The Road

There I am, standing on a road, looking forward, while stealing moments to look back. There are two ways I can decide to go from this point; comparable to the proverbial “two roads diverged”. Still I am stuck, knee deep in the pain of the past. This pain that was harvested out of opportunities missed, harsh words spoken, the inability to forgive. I still cannot figure out, in the quiet of those mortared memories, where all this pain comes from.


I am ten.

“Are you daddy’s little girl?” he asks.

“No,” I joke.

My father’s eyes grow sad.

This may be the seed.


I am thirteen.

There I am, singing on a stage. I look out into the sea of faces and see my mother.

My father is working. His work ethic is strong and I will, in time, respect him for it. But he’s not in the crowd. And that sticks to me as if it were stuck with glue that can never be washed away.

This is the last time I sing alone on a stage.

The seed grows.


I am eighteen.

I lie a lot about where I am, and what I am doing. But, what I am doing is never bad or rebellious. A movie and dinner at a well known restaurant in the city. The city where they say I will get raped and killed. The city that I should only venture into for my pre-med classes. The very classes I skip to play Gin Rummy in the student center and telnet chat in the computer lab, because my heart’s just not there.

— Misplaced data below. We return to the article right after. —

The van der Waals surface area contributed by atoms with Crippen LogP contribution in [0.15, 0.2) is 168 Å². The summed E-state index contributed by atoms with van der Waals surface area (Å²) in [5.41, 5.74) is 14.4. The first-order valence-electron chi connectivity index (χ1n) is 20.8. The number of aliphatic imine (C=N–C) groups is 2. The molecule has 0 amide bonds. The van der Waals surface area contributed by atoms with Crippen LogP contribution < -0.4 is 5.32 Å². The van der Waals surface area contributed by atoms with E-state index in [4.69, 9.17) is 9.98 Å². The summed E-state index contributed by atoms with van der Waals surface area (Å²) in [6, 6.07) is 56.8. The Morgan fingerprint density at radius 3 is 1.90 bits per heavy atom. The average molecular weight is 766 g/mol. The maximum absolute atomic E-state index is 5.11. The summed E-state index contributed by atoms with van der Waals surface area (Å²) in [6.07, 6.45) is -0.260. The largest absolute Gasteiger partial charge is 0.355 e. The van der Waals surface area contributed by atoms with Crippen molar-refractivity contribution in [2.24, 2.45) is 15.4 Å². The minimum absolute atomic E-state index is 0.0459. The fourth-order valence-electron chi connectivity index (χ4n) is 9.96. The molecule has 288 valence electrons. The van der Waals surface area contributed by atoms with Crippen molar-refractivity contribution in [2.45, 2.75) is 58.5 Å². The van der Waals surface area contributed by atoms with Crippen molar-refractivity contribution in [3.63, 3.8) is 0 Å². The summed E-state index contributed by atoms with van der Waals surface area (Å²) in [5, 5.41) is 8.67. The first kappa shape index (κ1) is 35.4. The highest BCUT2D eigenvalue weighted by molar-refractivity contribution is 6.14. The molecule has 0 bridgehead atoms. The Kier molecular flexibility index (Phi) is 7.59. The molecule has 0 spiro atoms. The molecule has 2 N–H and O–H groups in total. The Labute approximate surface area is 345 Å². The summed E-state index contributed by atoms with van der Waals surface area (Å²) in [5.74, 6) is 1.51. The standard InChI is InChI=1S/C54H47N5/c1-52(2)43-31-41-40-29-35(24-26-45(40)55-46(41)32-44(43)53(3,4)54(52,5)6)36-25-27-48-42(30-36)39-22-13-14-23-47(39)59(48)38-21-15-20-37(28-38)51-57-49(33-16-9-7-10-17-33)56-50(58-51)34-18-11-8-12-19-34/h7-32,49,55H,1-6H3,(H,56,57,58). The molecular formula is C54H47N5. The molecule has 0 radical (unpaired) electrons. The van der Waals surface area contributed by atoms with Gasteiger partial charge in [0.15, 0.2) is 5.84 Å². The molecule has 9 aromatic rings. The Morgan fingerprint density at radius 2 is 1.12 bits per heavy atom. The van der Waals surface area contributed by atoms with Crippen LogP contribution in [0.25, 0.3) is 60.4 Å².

I work. I go to classes (or not). I lie and worry about being waited for when I come in past midnight.

The plant has grown now, and almost ready to bear fruit.


I am twenty.

The love-of-my-life (the one I met in the telnet chat) moves across the country for me. I know that this will be the man whose children I will bear.

I continue to lie. Fights ensue over time spent with “him”. He should just go back to Louisiana, they yell.

I leave.

The fruit is ripe and has been picked.


I am twenty-one.

I am twenty-four.

I am thirty.

I am thirty-two.

I am thirty-five.

Nothing ever changes with age. Their own pain grows and festers within them, not allowing us to heal. Their condescension looms, and I have had enough.

The plant is before me, on the path, where I am bound. With all my might, I grab it, and pull it out, roots and all. I set it down, quietly, so that I may choose which path to take.

So that I may choose the path to take.

So. That. I. May. Choose. The. Path. To. Take.

“And that has made all the difference.”

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